By: Ann M. Mack
Less Advertising Dollars For TV
by Ann M. Mack
In an effort to increase the bottom line, dot-coms have shifted
marketing dollars away from relatively expensive television campaigns
to online advertising, a survey found.
According to a study released Wednesday by Internet retailing trade
association Shop.org and The Boston Consulting Group, the percent of
marketing budgets spent online increased sharply to 59% in Q2 versus
49% in Q1. About 28% of the companies reduced or canceled TV ads.
The findings, based on survey responses from 66 North American online
retailers, show that customer acquisition costs continue to decline
substantially from a high of $71 during Q4 1999, to $45 in Q1 2000, to
$40 in Q2, due in part to the re-allocation of dot-com marketing
dollars. However, customer acquisition costs still remain higher
compared to Q3 1999’s $35.
The study also noted that online retailers are spending less on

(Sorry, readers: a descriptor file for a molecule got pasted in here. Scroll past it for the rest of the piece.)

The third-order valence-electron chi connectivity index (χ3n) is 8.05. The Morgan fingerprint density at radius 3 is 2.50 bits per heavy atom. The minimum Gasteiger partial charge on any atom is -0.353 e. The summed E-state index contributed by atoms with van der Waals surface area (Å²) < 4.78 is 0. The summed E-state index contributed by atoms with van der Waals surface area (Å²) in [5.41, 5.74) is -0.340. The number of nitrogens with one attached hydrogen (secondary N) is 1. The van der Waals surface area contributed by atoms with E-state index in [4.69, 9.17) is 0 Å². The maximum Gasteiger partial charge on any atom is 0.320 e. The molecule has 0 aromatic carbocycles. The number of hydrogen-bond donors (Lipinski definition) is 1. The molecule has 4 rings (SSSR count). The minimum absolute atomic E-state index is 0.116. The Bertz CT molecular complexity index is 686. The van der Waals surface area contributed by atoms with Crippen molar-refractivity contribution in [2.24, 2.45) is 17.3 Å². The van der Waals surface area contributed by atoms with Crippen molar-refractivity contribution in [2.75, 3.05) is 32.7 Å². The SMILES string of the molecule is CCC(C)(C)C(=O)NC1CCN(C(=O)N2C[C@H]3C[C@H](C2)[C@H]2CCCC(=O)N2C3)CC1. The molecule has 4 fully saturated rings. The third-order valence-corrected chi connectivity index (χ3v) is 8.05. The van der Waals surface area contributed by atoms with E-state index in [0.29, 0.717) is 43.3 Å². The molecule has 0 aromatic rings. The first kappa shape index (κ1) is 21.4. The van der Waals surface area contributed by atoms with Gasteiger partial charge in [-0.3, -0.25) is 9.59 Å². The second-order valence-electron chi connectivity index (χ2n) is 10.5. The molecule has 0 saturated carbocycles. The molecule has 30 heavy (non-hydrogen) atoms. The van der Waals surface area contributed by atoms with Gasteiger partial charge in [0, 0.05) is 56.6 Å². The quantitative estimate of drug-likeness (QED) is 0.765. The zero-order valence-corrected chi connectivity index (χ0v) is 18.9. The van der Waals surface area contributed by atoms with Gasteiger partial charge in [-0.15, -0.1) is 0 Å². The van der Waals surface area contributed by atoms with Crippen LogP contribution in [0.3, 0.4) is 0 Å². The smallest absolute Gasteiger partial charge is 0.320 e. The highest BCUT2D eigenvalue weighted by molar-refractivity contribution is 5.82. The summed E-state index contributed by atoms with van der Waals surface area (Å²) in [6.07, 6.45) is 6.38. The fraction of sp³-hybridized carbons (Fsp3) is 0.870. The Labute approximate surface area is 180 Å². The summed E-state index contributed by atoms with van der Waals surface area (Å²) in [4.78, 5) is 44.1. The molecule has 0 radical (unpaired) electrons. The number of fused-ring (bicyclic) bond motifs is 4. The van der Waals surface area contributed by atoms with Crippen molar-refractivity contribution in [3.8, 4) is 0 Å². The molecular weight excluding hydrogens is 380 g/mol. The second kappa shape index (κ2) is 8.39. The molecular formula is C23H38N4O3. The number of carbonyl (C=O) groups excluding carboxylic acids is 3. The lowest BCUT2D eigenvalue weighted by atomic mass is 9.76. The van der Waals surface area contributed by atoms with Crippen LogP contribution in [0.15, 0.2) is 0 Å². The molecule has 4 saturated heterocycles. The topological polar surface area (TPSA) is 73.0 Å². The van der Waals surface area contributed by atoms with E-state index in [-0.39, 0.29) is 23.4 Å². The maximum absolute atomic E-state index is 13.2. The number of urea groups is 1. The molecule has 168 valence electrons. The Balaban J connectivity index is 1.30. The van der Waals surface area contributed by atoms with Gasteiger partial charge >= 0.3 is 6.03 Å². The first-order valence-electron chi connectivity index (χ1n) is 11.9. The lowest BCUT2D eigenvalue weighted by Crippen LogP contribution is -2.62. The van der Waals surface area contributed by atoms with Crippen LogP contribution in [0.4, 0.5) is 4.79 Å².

building brand awareness and more on customer retention — a move
that has paid off, the study said. Almost half of e-tailers’ revenues
came from repeat buyers in Q2.
‘The average online retailer requires three purchases to break even on
the acquisition cost of each new customer,’ said Kate Delhagen,
chairman of Shop.org’s Committee on Internet Shopping Research. ‘With
the high cost of acquiring new customers, many online retailers are
focusing their efforts on increasing the frequency of purchases from
existing customers, in order to reduce acquisition spending and achieve
profitability more quickly at an operational level.’
(c) Copyright 2000, Editor & Publisher